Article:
By Sam Allen
Upon my return to campus after the long winter break, I delightedly presented my three roommates with what I believed to be a brilliant new addition to our household appliances. I spread my arms apart like a “The Price is Right” model and proudly revealed a brand new Keurig coffee machine. Unexpectedly, I was met with a lopsided grimace from my more environmentally conscious roommate. After asking her what was wrong with my new, prized coffee maker she informed me that landfills were being filled to the brim with used K-cups and that the machine would only inspire more waste.
I, like many others, had never considered how damaging the K-cup could be to the environment and was left perplexed with what to do. “What if I only use coffee grounds in lieu of K-cups?” I asked my roommate. She agreed that that would be the best possible compromise, but in truth it doesn’t solve the wide-scale problem. K-cups are not recyclable or biodegradable according to an article posted by The Atlantic. This leaves us with a “convenient” machine that buys into our on-the-go lifestyle while simultaneously adding to the mountains of trash heaps that are destroying our planet.
The plastic outer shell of the K-cup is apparently recyclable as long as the user “separate[s] the pod components,” according to recycleacup.com. This would require Keurig users to gut the K-cups and wash them out before throwing the plastic piece in the recycling bin. The disheartening truth about this uplifting fact is that I doubt that many people will care enough to put forth the effort. So here is my plea: I love my Keurig, and even the little K-cups that go with it, but could we please take an extra two minutes out of our morning routine to just remove the coffee grounds from the K-cups? It really would be a simple solution to a problem that is literally piling up and poisoning our planet. This isn’t The Martian, we can’t just move to Mars after we kill Earth. I know, I know, the Keurig is supposed to be fast, convenient and low-maintenance, but really would it kill you to just throw that piece of plastic in the recycling bin? I mean, it might kill you to not throw it in the recycling bin.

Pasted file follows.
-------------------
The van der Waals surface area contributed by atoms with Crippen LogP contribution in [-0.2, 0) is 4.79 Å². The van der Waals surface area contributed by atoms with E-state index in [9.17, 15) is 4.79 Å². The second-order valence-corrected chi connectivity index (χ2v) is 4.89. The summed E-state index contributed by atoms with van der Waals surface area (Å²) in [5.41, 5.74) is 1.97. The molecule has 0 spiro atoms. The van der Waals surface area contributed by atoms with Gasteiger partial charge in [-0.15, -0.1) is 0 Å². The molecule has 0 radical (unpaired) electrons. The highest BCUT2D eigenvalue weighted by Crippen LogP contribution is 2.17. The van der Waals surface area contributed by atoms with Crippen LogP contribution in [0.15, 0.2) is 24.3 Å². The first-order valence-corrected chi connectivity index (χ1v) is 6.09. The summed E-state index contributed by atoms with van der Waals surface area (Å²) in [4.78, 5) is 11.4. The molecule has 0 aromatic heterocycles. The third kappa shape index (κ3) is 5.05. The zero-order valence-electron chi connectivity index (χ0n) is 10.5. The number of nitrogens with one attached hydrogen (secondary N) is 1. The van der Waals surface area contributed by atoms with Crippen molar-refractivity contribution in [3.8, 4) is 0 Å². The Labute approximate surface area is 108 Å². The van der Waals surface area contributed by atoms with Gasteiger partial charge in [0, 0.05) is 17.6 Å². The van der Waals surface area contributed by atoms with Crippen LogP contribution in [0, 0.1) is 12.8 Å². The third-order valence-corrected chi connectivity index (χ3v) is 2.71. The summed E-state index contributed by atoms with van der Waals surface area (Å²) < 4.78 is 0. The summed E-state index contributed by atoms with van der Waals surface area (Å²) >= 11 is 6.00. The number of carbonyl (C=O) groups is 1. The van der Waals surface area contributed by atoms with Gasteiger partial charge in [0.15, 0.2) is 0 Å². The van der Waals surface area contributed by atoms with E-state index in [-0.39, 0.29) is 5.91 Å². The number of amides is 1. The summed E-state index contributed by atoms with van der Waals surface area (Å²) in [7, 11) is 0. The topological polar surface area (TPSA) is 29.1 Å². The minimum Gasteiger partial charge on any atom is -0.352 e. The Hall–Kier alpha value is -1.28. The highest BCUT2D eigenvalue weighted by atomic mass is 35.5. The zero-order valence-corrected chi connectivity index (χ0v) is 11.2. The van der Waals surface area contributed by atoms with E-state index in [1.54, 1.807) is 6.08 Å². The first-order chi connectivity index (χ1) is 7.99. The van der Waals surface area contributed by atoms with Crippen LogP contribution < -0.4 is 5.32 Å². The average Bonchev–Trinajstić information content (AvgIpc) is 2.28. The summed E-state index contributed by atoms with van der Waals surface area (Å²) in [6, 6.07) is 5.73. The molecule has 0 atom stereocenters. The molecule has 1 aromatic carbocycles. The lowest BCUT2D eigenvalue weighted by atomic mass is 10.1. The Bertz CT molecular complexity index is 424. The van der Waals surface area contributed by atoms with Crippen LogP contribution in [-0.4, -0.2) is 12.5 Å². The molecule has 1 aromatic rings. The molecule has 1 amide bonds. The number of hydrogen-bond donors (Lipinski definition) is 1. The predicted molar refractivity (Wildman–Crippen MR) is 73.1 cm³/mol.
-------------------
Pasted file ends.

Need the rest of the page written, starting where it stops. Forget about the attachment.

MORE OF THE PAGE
I’m all for the Keurig. I enjoy having a single serve cup of coffee that I can make in just a few minutes with minimal clean up. But, I also think it is our collective responsibility to keep our planet clean. So next time you put a K-cup in your Keurig, please consider cleaning it out and recycling the plastic.